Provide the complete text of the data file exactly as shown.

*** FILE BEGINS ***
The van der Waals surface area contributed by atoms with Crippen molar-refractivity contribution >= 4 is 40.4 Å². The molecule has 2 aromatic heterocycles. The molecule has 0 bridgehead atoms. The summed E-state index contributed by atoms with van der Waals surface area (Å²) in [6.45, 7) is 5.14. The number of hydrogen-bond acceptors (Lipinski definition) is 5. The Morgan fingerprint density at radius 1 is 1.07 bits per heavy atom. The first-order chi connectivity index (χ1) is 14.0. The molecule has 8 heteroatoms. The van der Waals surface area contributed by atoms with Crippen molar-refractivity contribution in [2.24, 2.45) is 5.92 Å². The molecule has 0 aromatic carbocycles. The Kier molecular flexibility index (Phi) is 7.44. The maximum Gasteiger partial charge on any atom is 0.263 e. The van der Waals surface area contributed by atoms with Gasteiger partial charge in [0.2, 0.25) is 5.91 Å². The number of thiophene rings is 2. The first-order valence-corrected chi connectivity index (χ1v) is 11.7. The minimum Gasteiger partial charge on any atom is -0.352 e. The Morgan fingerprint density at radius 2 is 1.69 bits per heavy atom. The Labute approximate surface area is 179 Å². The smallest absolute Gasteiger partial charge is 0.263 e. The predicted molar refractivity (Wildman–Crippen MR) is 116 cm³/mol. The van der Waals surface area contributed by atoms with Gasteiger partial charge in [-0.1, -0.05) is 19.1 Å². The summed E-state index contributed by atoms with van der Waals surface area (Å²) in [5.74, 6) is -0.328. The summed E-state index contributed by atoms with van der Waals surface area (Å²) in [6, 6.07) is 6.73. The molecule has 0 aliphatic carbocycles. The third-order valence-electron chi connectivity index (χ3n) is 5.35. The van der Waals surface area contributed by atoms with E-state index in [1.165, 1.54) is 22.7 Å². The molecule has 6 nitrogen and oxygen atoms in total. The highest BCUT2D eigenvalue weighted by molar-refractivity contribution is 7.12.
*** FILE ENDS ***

The van der Waals surface area contributed by atoms with Crippen molar-refractivity contribution >= 4 is 40.4 Å². The molecule has 2 aromatic heterocycles. The molecule has 0 bridgehead atoms. The summed E-state index contributed by atoms with van der Waals surface area (Å²) in [6.45, 7) is 5.14. The number of hydrogen-bond acceptors (Lipinski definition) is 5. The Morgan fingerprint density at radius 1 is 1.07 bits per heavy atom. The first-order chi connectivity index (χ1) is 14.0. The molecule has 8 heteroatoms. The van der Waals surface area contributed by atoms with Crippen molar-refractivity contribution in [2.24, 2.45) is 5.92 Å². The molecule has 0 aromatic carbocycles. The Kier molecular flexibility index (Phi) is 7.44. The maximum Gasteiger partial charge on any atom is 0.263 e. The van der Waals surface area contributed by atoms with Gasteiger partial charge in [0.2, 0.25) is 5.91 Å². The number of thiophene rings is 2. The first-order valence-corrected chi connectivity index (χ1v) is 11.7. The minimum Gasteiger partial charge on any atom is -0.352 e. The Morgan fingerprint density at radius 2 is 1.69 bits per heavy atom. The Labute approximate surface area is 179 Å². The smallest absolute Gasteiger partial charge is 0.263 e. The predicted molar refractivity (Wildman–Crippen MR) is 116 cm³/mol. The van der Waals surface area contributed by atoms with Gasteiger partial charge in [-0.1, -0.05) is 19.1 Å². The summed E-state index contributed by atoms with van der Waals surface area (Å²) in [5.74, 6) is -0.328. The summed E-state index contributed by atoms with van der Waals surface area (Å²) in [6, 6.07) is 6.73. The molecule has 0 aliphatic carbocycles. The third-order valence-electron chi connectivity index (χ3n) is 5.35. The van der Waals surface area contributed by atoms with E-state index in [1.165, 1.54) is 22.7 Å². The molecule has 6 nitrogen and oxygen atoms in total. The highest BCUT2D eigenvalue weighted by molar-refractivity contribution is 7.12.